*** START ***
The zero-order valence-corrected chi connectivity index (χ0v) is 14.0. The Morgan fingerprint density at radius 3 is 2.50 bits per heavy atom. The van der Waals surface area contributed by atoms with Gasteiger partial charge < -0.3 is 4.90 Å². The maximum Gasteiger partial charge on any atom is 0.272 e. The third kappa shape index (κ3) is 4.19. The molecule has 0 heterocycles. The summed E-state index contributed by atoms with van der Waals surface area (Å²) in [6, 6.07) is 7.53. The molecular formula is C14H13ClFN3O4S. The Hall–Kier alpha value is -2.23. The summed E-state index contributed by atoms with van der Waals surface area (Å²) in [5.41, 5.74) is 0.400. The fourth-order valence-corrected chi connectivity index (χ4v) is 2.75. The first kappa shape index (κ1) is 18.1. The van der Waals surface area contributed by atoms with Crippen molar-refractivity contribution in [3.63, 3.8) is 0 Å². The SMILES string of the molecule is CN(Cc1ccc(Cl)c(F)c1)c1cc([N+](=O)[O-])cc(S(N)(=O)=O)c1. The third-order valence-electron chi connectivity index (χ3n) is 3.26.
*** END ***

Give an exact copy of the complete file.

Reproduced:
The zero-order valence-corrected chi connectivity index (χ0v) is 14.0. The Morgan fingerprint density at radius 3 is 2.50 bits per heavy atom. The van der Waals surface area contributed by atoms with Gasteiger partial charge < -0.3 is 4.90 Å². The maximum Gasteiger partial charge on any atom is 0.272 e. The third kappa shape index (κ3) is 4.19. The molecule has 0 heterocycles. The summed E-state index contributed by atoms with van der Waals surface area (Å²) in [6, 6.07) is 7.53. The molecular formula is C14H13ClFN3O4S. The Hall–Kier alpha value is -2.23. The summed E-state index contributed by atoms with van der Waals surface area (Å²) in [5.41, 5.74) is 0.400. The fourth-order valence-corrected chi connectivity index (χ4v) is 2.75. The first kappa shape index (κ1) is 18.1. The van der Waals surface area contributed by atoms with Crippen molar-refractivity contribution in [3.63, 3.8) is 0 Å². The SMILES string of the molecule is CN(Cc1ccc(Cl)c(F)c1)c1cc([N+](=O)[O-])cc(S(N)(=O)=O)c1. The third-order valence-electron chi connectivity index (χ3n) is 3.26.